I cannot close this account without bearing testimony to the coolness, bravery, and steadiness of all the troops under my command. Colonel Phelps was especially active in leading his command, and inspired them by his own example to deeds of bravery. Of Lieutenant-Colonel Herron, commanding the Ninth Iowa, too much cannot be said. He was foremost in leading his men, and with coolness and bravery never excelled rallied them to repeated acts of daring and bravery. Unfortunately at the close of the day on the 7th his horse was killed under him, and he, being disabled by the fall, was captured by the enemy. Major Coyl, also of the Ninth Iowa, acted with distinguished bravery until disabled by a painful wound, when he was compelled reluctantly to leave the field.

I deem it but just to add that every officer of my command was prompt and ready in the discharge of duty throughout the action, inspiring their men by example to acts of determined bravery. Lieut. Asher Riley, my acting assistant adjutant-general, deserves particular mention. Upon the fall of Captain Drips and Lieutenant Kelsey, of Company A, Ninth Regiment, both distinguished for their bravery, Lieutenant Riley gallantly took command of the company and remained with it to the end of the action. Captain Carpenter and Lieutenant Jones, of Company B, distinguished themselves by leading their company into the face of an overpowering force of the enemy and recapturing one of our guns and a caisson. Lieutenant Tisdale, of Company F, deserves especial mention for his gallantry while in command of the company after the fall of Captain Towner and Lieutenant Neff, both of whom acted with distinguished bravery until disabled by painful wounds. Captain Bull, of Company C, was particularly distinguished for his coolness and bravery ;also Lieutenant Baker, of Company E, and Captain Washburn and Lieutenant Beebe, of Company G; Lieutenants Crane and Magee, of Company D; Captain Moore and Lieutenant Mackenzie, of Company H. Captain Carskaddon and Lieutenant Claflin,  of Company K, were conspicuous for bravery. Captain Drips of Company A, and Captain Bevins, of Company E, fell mortally wounded while gallantly leading and cheering their men. Company I was commanded by Lieutenant Fellows, whose conduct was deserving of great praise. Many instances of special gallantry occurred among non-commissioned officers and men. Where all did their duty so nobly and so well distinction would be invidious.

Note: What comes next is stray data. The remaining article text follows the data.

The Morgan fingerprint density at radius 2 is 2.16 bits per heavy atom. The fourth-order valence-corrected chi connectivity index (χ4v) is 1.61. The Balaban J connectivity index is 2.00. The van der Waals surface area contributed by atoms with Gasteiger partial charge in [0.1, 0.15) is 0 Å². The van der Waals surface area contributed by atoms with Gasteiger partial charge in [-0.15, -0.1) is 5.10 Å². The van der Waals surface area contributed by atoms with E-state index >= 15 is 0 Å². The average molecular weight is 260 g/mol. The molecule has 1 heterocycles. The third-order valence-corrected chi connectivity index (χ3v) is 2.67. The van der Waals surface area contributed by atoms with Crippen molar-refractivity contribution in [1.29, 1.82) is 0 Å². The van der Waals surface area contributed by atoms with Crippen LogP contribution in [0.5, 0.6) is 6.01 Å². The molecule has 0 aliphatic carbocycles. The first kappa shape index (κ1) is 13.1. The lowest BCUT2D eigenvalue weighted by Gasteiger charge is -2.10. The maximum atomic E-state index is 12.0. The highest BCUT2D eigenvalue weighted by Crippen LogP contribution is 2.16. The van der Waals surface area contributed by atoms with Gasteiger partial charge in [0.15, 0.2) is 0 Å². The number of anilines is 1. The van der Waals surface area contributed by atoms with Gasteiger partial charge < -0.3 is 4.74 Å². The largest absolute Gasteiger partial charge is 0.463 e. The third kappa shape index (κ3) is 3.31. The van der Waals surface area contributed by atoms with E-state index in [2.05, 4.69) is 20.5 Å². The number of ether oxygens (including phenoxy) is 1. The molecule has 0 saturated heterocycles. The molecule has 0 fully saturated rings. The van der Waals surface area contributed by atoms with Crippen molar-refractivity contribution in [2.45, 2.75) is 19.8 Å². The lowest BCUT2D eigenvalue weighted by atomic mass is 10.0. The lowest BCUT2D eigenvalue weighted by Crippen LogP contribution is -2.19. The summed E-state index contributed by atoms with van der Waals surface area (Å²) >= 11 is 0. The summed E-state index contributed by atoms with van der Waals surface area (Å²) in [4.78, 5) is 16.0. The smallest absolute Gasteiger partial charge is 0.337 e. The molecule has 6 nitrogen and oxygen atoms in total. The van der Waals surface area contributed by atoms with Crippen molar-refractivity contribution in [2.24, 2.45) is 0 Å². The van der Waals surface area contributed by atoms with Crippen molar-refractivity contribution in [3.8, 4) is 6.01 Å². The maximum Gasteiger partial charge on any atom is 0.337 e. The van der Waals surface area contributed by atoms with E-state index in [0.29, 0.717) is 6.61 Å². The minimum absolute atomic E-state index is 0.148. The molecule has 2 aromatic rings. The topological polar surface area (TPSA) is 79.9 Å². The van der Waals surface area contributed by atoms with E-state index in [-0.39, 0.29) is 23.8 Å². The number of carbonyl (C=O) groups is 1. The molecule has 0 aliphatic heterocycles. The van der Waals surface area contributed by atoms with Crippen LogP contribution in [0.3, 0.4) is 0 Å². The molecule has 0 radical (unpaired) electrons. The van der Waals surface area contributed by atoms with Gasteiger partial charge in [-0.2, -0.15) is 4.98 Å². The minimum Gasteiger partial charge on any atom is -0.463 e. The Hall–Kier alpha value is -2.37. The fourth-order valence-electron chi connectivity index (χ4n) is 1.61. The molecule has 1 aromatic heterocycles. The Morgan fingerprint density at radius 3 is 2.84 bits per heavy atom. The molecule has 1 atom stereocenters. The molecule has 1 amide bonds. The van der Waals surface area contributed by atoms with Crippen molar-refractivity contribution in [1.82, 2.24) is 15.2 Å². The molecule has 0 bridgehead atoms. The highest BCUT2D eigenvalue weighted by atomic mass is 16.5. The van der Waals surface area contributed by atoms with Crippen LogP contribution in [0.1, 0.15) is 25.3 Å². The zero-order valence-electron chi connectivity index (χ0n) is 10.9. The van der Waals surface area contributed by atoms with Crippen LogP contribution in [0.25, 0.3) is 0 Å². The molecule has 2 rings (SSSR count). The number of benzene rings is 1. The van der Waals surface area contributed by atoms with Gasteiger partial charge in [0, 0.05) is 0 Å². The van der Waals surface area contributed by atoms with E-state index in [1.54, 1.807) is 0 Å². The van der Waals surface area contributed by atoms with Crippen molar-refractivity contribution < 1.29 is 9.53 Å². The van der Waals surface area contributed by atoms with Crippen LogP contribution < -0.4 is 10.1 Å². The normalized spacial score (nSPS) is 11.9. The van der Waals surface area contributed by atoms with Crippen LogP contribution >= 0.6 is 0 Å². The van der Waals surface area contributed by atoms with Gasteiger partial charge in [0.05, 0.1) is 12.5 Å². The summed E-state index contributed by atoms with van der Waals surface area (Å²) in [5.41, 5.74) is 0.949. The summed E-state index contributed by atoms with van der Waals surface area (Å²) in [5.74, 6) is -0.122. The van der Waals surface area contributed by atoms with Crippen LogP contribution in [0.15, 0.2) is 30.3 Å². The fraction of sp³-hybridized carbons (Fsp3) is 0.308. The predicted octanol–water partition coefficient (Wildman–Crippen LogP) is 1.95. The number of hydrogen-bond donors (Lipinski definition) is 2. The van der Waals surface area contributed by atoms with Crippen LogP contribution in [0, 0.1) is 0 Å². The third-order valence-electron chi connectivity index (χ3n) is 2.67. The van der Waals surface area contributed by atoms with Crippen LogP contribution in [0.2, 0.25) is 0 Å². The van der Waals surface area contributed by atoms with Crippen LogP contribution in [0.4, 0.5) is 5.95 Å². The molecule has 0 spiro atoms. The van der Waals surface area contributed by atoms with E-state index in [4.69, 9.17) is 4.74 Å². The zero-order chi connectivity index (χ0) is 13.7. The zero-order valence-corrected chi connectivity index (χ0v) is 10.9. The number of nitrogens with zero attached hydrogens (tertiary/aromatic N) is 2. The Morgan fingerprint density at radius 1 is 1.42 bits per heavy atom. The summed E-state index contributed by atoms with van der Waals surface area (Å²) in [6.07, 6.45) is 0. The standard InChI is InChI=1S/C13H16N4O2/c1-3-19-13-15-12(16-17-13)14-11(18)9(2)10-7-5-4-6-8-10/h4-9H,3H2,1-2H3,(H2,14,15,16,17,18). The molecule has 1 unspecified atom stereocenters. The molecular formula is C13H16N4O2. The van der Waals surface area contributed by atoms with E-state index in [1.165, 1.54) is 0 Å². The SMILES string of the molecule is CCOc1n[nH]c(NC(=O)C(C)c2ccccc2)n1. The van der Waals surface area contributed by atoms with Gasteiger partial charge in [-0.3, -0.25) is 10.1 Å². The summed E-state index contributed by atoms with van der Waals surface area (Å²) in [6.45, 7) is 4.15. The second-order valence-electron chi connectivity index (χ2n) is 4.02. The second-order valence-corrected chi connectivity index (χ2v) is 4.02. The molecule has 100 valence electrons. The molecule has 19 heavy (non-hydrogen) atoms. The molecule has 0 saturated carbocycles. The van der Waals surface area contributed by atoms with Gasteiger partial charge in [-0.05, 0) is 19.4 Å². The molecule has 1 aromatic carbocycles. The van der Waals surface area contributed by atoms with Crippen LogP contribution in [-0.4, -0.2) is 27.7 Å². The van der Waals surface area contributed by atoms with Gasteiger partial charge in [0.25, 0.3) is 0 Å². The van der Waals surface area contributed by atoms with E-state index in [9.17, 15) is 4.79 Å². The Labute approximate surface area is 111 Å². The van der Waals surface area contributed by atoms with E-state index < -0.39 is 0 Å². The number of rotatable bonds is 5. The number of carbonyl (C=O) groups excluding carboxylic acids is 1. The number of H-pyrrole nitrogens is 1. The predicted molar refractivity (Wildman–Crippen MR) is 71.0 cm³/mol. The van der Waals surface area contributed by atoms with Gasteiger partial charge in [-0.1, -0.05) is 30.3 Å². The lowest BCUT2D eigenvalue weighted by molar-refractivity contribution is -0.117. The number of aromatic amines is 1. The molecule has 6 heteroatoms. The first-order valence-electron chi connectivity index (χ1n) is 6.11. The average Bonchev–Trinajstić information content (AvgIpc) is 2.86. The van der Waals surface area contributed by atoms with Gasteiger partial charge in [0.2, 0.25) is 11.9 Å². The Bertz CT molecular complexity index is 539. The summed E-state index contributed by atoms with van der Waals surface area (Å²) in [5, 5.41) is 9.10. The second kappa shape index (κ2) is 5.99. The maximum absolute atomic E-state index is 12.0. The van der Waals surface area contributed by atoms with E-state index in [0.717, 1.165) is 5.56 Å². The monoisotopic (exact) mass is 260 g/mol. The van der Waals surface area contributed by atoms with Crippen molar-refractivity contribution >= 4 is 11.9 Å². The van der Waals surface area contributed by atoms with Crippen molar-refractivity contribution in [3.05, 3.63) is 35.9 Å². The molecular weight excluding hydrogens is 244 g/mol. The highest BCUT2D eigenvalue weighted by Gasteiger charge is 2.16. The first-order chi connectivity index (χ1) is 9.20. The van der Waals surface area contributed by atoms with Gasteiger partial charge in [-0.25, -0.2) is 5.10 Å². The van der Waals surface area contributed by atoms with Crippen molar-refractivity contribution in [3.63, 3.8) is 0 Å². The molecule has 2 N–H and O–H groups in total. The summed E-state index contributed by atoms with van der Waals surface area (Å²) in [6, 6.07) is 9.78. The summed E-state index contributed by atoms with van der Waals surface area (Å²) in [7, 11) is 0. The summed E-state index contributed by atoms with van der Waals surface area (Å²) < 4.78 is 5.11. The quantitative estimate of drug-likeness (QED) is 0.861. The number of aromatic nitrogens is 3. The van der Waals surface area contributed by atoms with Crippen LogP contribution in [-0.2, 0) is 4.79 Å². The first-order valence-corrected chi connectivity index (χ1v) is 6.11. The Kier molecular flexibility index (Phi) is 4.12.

I desire also to call your especial attention to the Dubuque Light Battery, under command of Capt. M. M. Hayden, whose report is appended. Captain Hayden and every officer of this battery acquitted themselves with the highest credit. They bore the hottest fire of the enemy with coolness and intrepidity, the men under the skillful lead of Captain Hayden performing duty with cheerfulness and alacrity, and never faltering. He mentions special instances of bravery in his report hereto appended, to which I would call especial attention.

Numerous instances of individual bravery occurred during the trying events of the battle which I cannot enumerate. I can only say that I feel deeply indebted to every officer and man of my command for the heroic manner in which they have acquitted themselves. They did their duty nobly. I herewith append a list of casualties.

I am, colonel, very respectfully, your obedient servant,


 Colonel Ninth Iowa Vols., Comdg. Second Brig., Fourth Div.

 Col. E. A. CARR,

Commanding Fourth Division.